From a usability perspective, you want to be able to create your own dashboards and easily generate reports and analytics. Think of it like an iPhone today. You can easily adjust your settings and apps to suit your needs and preferences. Your PLM solution should work like this. Having an easily configurable solution far outperforms customization from a cost and time perspective.

4. What is their track record of market-driven innovations?

How often is your PLM partner innovating their products and tools? Some cutting-edge providers have 3-4 software version releases each year and match their pace of change with that of their clients. Dig into their history of innovation and be sure to ask about the latest innovations, the features and if user feedback was incorporated. You want a PLM partner who is driven by the voice of the customer and has systems in place to take customer input seriously to drive innovations. 

5. What is their migration history?

How many brands have migrated from legacy systems to theirs? Or competitive systems to theirs? What was the average implementation time and what was the migration process? And, you need to find out if those customers are happy and achieving the promised ROI.

6. How happy and successful are their customers?

Any PLM partner worth considering will have a healthy roster of happy and successful customers. They should be able to provide you with relevant industry references and case studies that specifically speak to ROI. Talk to customers of any PLM partner you are considering and go through all of these questions with them. Speak with both new and old customers to get a 360-degree view of how the PLM partner works with their customers over the short and the long term.

7. What is the implementation cost, approach and timeframe? Agile vs Waterfall.

An agile implementation is what you are after. With this approach, the system is implemented in small, but very frequent, steps. Your PLM partner will work with your PLM team and IT department to understand your requirements. They will retreat and configure and consistently test to ensure they are on the mark. This will happen repeatedly, so this approach requires internal dedication. It is a much more user-friendly approach that will ensure your PLM solution specifically meets your evolving needs.

With a waterfall implementation, your PLM partner will collect an enormous amount of information, your requirements, find out what type of system you require and then go away and customize the solutions. This process can take months and the risk is that even if your partner comes back to you with a solution that fit your needs 6 months ago, your needs may have already changed.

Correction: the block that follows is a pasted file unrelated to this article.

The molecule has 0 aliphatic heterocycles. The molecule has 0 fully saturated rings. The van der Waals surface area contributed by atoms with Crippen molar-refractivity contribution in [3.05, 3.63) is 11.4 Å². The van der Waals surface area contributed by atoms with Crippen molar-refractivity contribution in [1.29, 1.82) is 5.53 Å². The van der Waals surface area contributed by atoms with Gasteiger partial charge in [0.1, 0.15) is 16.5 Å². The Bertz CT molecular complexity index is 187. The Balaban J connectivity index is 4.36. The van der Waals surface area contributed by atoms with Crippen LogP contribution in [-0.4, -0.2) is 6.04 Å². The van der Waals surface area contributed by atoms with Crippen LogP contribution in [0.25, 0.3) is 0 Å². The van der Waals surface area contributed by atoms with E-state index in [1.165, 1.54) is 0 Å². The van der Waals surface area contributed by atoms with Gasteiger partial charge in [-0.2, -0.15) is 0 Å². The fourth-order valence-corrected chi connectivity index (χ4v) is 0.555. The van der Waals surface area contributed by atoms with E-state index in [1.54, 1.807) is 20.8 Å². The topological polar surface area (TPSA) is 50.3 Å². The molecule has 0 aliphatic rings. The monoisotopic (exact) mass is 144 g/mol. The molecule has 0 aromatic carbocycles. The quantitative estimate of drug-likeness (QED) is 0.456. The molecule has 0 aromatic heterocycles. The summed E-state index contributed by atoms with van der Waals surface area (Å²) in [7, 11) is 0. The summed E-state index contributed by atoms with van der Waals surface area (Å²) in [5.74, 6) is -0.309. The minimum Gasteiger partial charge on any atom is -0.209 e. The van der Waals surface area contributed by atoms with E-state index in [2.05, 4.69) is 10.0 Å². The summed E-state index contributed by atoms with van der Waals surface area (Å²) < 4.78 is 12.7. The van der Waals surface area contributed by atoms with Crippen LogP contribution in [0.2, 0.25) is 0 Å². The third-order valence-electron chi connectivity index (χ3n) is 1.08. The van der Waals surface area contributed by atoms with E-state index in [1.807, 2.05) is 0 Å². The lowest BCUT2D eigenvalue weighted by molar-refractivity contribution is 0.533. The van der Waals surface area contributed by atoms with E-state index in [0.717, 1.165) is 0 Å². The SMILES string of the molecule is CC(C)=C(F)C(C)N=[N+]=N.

8. How will the PLM solution integrate with other systems?

Most modern businesses utilize multiple software systems to handle different functional areas, such as ERP to handle financials and planning systems to oversee production and logistics. You want a PLM solution that can easily merge with all of your systems. Ask questions such as: How does the PLM connect to other systems? Does the PLM offer Application Programming Interface (Rest API)? What options are there for getting data out of PLM into another system? Does the PLM include a Software Development Kit (SDK) to create new applications connected to the PLM?

9. How supportive is your potential PLM partner?

What kind of support and training is offered by your potential PLM partner? You may operate a global company and have requirements for support that are immediate and outside of the 9-5 of a particular time zone. Is support available 24/7 or are you at the mercy of one consultant being available to trouble shoot within a day or two? You need to know how knowledgeable their teams are and how long they have been in the industry and delivering on implementations. And, are they experts in your specific industry? Having a supportive partner is germane to your success.

Embrace change!

Change can be daunting. But in the world of business, not progressing means you are regressing while your competitors innovate around you. If your legacy system is holding you back, now is the time to find the right PLM partner. A modern, industry specific and agile PLM system is crucial to your ability to be competitive in a rapidly evolving marketplace. With the right PLM you will empower your employees to do their jobs effectively, decrease time to market, streamline communications and have more time to innovate. And with the right PLM partner, the transition can be quick, affordable and seamless!

Lydia Mageean Lydia Mageean has been part of the WhichPLM team for eight years now. She has a creative and media background, and is responsible for maintaining and updating our website content, liaising with advertisers, working on special projects like our PLM Project Pack, or our Annual Publications, and more.Joining mid-2013 as our Online Editor, she has since become WhichPLM’s Editor. In addition to taking on writing and interviewing responsibilities, Lydia has also become the primary point of contact for news, events, features and other aspects of our ever-growing online content library and tools.